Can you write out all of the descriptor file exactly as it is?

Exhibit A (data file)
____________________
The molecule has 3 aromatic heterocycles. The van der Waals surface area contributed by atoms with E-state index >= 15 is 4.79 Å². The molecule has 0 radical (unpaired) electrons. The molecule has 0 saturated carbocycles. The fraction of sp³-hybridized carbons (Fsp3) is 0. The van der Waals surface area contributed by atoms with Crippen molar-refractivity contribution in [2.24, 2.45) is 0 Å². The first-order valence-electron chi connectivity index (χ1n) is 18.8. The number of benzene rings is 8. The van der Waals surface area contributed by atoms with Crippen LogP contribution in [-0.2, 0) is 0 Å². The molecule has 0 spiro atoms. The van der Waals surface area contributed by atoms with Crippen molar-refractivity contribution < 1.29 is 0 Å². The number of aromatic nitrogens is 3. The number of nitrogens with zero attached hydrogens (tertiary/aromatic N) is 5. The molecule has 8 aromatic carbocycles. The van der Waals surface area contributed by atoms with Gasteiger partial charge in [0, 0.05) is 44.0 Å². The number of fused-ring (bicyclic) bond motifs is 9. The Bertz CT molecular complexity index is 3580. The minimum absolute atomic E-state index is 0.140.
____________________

The molecule has 3 aromatic heterocycles. The van der Waals surface area contributed by atoms with E-state index >= 15 is 4.79 Å². The molecule has 0 radical (unpaired) electrons. The molecule has 0 saturated carbocycles. The fraction of sp³-hybridized carbons (Fsp3) is 0. The van der Waals surface area contributed by atoms with Crippen molar-refractivity contribution in [2.24, 2.45) is 0 Å². The first-order valence-electron chi connectivity index (χ1n) is 18.8. The number of benzene rings is 8. The van der Waals surface area contributed by atoms with Crippen LogP contribution in [-0.2, 0) is 0 Å². The molecule has 0 spiro atoms. The van der Waals surface area contributed by atoms with Crippen molar-refractivity contribution < 1.29 is 0 Å². The number of aromatic nitrogens is 3. The number of nitrogens with zero attached hydrogens (tertiary/aromatic N) is 5. The molecule has 8 aromatic carbocycles. The van der Waals surface area contributed by atoms with Gasteiger partial charge in [0, 0.05) is 44.0 Å². The number of fused-ring (bicyclic) bond motifs is 9. The Bertz CT molecular complexity index is 3580. The minimum absolute atomic E-state index is 0.140.